Automatic backtrace [Was: Re: NetAPP/Samba 3.0/plugs]

Esh, Andrew AEsh at
Wed Mar 13 13:36:02 GMT 2002

Can the smbd process pid be passed to a panic action?

#!/bin/bash -norc
# bt - backtrace a process, given its PID
# Copyright (c) 2002 Andrew C. Esh
# License: Forceless - You can use it any way
# you like, as long as you don't use it to force
# anyone else to do anything they don't want to.
# Log:
#     3/13/2002 ACE Initial development. Works with Redhat 7.1.

# Find the process's command
cmd=`/bin/ps --no-heading -p $1 -o cmd | cut -f1 -d' ' 2>/dev/null`

# Leave if process not found
if [ $? -eq 1 ] ; then
    echo Process not found
    exit 1

# Leave if command not found
if [ X${cmd}X == XX ] ; then
    echo Command not found
    exit 2

# Strip decorating braces on swapped processes
cmd=`echo $cmd | sed 's/\[//g' | sed 's/\]//g'`

# Find the process's state
state=`/bin/ps -p $1 -o stat --no-heading`

# Leave if gdb won't be able to trace it
if [ X${state}X == XTX ] ; then
    echo Process is being traced already
    exit 3

# Find the executable, if the ps listing didn't
if [ ! -f ${cmd} -o ! -x ${cmd} ] ; then
    cmd2=`which $cmd 2>/dev/null`
    if [ $? -eq 0 ] ; then
	echo Executable not found
	exit 4

# Backtrace it
echo "bt" >/tmp/backtrace$$.txt
echo "q" >>/tmp/backtrace$$.txt
echo "Backtrace of process $1 '$cmd'"
gdb $cmd $1 -x /tmp/backtrace$$.txt -batch 2>/dev/null
rm /tmp/backtrace$$.txt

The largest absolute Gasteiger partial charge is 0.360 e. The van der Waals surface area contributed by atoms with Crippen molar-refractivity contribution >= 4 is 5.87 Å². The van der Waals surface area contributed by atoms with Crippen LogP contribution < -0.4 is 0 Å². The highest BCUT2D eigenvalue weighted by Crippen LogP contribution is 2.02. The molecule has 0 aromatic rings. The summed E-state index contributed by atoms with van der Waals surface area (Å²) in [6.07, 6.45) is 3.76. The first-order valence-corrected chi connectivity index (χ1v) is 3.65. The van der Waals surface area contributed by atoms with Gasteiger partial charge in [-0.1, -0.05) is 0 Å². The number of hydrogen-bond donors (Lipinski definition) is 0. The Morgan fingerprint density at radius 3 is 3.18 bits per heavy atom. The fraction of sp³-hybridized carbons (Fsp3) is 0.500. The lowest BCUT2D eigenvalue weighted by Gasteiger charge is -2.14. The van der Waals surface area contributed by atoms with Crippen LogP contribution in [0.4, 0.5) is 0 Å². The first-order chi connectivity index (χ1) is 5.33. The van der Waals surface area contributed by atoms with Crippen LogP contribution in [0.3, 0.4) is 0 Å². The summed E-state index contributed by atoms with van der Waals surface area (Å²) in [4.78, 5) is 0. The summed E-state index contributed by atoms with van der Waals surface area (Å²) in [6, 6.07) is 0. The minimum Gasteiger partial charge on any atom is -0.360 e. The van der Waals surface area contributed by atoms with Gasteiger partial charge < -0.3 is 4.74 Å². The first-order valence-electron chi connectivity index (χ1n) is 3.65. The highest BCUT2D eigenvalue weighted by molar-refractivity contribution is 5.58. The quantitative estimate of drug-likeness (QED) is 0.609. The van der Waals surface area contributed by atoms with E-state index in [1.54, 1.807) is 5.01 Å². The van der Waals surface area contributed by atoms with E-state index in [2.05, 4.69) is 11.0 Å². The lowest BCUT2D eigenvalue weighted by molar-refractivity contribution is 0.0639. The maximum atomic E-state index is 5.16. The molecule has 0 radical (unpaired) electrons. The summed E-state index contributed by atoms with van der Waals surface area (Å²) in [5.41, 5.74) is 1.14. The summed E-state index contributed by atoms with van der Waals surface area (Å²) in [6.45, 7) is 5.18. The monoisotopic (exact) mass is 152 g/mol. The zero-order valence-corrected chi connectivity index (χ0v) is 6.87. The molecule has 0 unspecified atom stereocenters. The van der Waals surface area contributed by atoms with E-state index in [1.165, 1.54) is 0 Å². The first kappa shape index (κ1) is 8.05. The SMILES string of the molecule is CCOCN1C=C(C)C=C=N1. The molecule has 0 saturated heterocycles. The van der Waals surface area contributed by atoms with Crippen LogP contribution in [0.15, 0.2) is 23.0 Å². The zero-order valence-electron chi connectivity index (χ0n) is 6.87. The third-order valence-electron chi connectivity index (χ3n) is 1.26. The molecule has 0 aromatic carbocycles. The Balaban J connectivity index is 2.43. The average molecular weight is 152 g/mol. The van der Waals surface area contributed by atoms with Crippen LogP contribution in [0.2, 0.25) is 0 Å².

-----Original Message-----
From: Mike Gerdts [mailto:Michael.Gerdts at]
Sent: Wednesday, March 13, 2002 6:19 AM
To: Andrew Bartlett
Cc: Scott Gifford; David Lee; Samba Technical Mailing List
Subject: Re: Automatic backtrace [Was: Re: NetAPP/Samba 3.0/plugs]

On Wed, 2002-03-13 at 03:56, Andrew Bartlett wrote:
> Scott Gifford wrote:

> > Perhaps I'm missing something obvious, but why not just let Samba dump
> > core?...It's straightforward to provide a backtrace from a core file.
> Where?  Under what uid?  Following what symlinks?  
> Dumping core just has 'bad idea' written all over it.  Plus the people
> who know how to use gdb on a core file would already have a magic 'panic
> action' already setup.

Most systems will not dump core if real, effective, and saved (if it
exists) do not match.

Solaris 7 with the right patches and later allows you to get core dumps
in a defined location, even for setuid programs.  See coreadm(1) or
for details.  I have used this quit successfully with a variety of programs
(including samba) to cause core dumps to be put in /var/cores, which I
create as owned by root and mode 700.

I have seen mention of a similar patch for Linux mentioned.  I first saw
it mentioned at , the kernel
mailing list message is .


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